I am working on a proof of concept around cryptographic accumulators. The following is my understanding so far

  1. delta : the current size of the tails file in the accumulator.

  2. witness : the current value of the accumulator when the entry of your number was made.

  3. index : the actual index that is added to the accumulator.

  4. tails file :list of all witnesses.

When an index is added to the accumulator, the witness and delta are shared with the prover.

When the prover wants to prove to a verifier that the index is part of the accumulator he updates the witness using the delta(and tails file) and shares the updated witness with the verifier which allows for verification.

My question is: Wouldn't the tails file become very large as the number of entries increase slowing down the process of proof and verification?

Is there a solution to this?


1 Answer 1


I've read a little about this area years ago. The naive example of an accumulator is simply multiplying primes together into the accumulator, which can then be checked for their presence simply by division. This obviously results in persistent growth of the accumulator.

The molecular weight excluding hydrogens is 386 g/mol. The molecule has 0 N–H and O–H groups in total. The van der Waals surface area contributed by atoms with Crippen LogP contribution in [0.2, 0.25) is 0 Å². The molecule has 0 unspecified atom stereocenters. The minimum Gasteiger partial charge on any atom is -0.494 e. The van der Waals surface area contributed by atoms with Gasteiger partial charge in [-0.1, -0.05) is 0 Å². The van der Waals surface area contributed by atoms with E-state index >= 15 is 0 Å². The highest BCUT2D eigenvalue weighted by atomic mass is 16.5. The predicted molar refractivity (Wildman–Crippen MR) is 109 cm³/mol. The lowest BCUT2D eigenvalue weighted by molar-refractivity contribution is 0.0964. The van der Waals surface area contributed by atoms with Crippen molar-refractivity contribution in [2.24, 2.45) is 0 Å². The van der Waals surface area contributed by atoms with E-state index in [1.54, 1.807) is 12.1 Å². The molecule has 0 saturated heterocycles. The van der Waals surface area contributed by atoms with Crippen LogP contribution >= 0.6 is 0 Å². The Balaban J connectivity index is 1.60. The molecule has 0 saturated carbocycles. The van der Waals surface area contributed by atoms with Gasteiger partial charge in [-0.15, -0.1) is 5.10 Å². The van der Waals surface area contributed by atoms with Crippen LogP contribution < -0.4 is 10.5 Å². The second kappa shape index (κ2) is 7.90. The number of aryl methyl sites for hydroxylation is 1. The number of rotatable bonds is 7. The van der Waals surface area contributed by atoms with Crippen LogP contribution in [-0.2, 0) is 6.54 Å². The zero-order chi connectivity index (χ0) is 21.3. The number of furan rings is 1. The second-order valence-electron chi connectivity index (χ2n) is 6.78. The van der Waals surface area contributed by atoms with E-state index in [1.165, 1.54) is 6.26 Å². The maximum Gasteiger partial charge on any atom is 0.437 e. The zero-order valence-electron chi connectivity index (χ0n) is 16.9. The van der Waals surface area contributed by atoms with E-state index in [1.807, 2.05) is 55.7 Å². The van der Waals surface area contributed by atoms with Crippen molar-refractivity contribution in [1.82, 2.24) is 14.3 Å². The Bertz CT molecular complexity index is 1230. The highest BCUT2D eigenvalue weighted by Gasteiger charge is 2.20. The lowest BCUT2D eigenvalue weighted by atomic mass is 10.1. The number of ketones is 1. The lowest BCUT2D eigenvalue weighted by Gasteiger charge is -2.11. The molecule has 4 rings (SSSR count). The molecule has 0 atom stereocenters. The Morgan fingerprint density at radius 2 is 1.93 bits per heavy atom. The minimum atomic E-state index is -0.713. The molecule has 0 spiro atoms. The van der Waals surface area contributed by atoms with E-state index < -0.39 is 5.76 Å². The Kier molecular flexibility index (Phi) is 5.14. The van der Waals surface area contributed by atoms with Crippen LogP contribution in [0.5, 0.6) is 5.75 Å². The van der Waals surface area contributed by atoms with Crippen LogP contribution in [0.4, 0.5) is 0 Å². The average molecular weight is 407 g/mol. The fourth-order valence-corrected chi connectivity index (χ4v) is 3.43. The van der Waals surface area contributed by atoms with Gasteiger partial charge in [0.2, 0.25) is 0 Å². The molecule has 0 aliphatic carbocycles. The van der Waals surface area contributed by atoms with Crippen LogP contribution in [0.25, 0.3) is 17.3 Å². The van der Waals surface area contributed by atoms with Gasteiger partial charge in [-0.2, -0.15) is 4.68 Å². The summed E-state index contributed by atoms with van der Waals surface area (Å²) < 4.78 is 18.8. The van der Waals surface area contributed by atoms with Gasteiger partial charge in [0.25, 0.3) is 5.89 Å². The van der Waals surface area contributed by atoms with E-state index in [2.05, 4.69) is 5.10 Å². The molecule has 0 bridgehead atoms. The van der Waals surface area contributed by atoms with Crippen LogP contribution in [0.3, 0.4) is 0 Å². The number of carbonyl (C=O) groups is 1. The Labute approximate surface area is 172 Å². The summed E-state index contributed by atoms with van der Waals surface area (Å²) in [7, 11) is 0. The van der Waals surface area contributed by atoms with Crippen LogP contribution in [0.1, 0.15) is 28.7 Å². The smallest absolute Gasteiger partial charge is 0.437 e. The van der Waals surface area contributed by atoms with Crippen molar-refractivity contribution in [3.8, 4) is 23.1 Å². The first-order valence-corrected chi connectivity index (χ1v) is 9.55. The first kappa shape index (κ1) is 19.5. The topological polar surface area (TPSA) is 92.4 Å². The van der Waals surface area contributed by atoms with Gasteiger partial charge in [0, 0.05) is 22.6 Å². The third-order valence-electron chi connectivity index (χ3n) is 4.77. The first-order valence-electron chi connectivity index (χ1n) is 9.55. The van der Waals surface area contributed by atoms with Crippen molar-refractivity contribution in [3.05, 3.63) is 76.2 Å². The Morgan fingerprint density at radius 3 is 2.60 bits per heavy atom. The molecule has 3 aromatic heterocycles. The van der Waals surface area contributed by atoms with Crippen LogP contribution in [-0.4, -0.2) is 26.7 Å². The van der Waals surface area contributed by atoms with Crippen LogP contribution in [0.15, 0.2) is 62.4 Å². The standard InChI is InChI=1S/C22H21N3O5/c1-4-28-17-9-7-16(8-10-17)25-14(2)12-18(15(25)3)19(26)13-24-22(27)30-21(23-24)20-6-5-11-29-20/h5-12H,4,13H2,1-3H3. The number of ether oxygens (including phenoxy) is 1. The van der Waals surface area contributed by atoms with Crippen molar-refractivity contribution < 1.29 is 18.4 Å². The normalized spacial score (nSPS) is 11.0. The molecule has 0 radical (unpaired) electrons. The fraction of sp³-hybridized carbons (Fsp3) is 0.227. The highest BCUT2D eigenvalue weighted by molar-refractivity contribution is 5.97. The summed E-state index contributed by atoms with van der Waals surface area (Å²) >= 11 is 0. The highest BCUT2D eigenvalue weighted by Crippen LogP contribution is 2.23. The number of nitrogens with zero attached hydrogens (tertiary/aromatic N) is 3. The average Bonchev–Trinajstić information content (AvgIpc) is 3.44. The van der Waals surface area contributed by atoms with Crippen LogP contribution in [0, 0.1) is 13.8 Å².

I looked for an accumulator that addressed the endless growth issue, but I was never able to find one. However, I was more concerned about the increasing storage capacity required. It seems unlikely to me that one could exist, for they store information after all. It would be magical if it could continuously store information without growing in size.

However, as far as time complexity is concerned, it may be a different matter. The name of what you want would be something like "constant time cryptographic accumulator." For example, a bloom filter allows -- at increasing risk of false positives, but never with false negatives -- for O(1) membership querying on a set of recorded values, which means that time to (probabilistically) determine membership or (with certainty) a lack thereof doesn't grow with the number of elements added.

I would probably look for an accumulator built on a bloom filter if I were worried about time to query and could accept a small risk of false positives.


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